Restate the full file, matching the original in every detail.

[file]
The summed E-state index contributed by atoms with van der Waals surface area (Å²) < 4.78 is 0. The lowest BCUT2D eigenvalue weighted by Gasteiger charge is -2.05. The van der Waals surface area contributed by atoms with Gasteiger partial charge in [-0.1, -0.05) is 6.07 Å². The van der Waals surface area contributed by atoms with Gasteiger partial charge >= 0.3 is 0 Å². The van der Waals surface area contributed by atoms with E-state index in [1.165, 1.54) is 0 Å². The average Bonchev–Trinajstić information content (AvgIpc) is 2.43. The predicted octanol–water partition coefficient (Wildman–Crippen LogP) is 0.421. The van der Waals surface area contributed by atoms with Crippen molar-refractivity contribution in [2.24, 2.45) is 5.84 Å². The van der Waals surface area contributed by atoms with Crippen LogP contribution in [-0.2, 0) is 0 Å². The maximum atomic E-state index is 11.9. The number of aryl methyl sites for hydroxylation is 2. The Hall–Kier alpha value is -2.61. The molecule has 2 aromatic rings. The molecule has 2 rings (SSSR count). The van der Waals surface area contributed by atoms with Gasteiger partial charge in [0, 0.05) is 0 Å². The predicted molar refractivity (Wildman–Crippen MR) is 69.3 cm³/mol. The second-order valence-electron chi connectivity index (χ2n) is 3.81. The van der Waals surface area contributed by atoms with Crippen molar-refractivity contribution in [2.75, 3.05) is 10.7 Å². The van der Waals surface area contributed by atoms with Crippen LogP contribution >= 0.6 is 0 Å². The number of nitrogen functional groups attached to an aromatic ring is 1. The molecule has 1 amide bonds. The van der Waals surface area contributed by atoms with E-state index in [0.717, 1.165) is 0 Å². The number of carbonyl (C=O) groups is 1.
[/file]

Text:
The summed E-state index contributed by atoms with van der Waals surface area (Å²) < 4.78 is 0. The lowest BCUT2D eigenvalue weighted by Gasteiger charge is -2.05. The van der Waals surface area contributed by atoms with Gasteiger partial charge in [-0.1, -0.05) is 6.07 Å². The van der Waals surface area contributed by atoms with Gasteiger partial charge >= 0.3 is 0 Å². The van der Waals surface area contributed by atoms with E-state index in [1.165, 1.54) is 0 Å². The average Bonchev–Trinajstić information content (AvgIpc) is 2.43. The predicted octanol–water partition coefficient (Wildman–Crippen LogP) is 0.421. The van der Waals surface area contributed by atoms with Crippen molar-refractivity contribution in [2.24, 2.45) is 5.84 Å². The van der Waals surface area contributed by atoms with Crippen LogP contribution in [-0.2, 0) is 0 Å². The maximum atomic E-state index is 11.9. The number of aryl methyl sites for hydroxylation is 2. The Hall–Kier alpha value is -2.61. The molecule has 2 aromatic rings. The molecule has 2 rings (SSSR count). The van der Waals surface area contributed by atoms with Gasteiger partial charge in [0, 0.05) is 0 Å². The predicted molar refractivity (Wildman–Crippen MR) is 69.3 cm³/mol. The second-order valence-electron chi connectivity index (χ2n) is 3.81. The van der Waals surface area contributed by atoms with Crippen molar-refractivity contribution in [2.75, 3.05) is 10.7 Å². The van der Waals surface area contributed by atoms with Crippen LogP contribution >= 0.6 is 0 Å². The number of nitrogen functional groups attached to an aromatic ring is 1. The molecule has 1 amide bonds. The van der Waals surface area contributed by atoms with E-state index in [0.717, 1.165) is 0 Å². The number of carbonyl (C=O) groups is 1.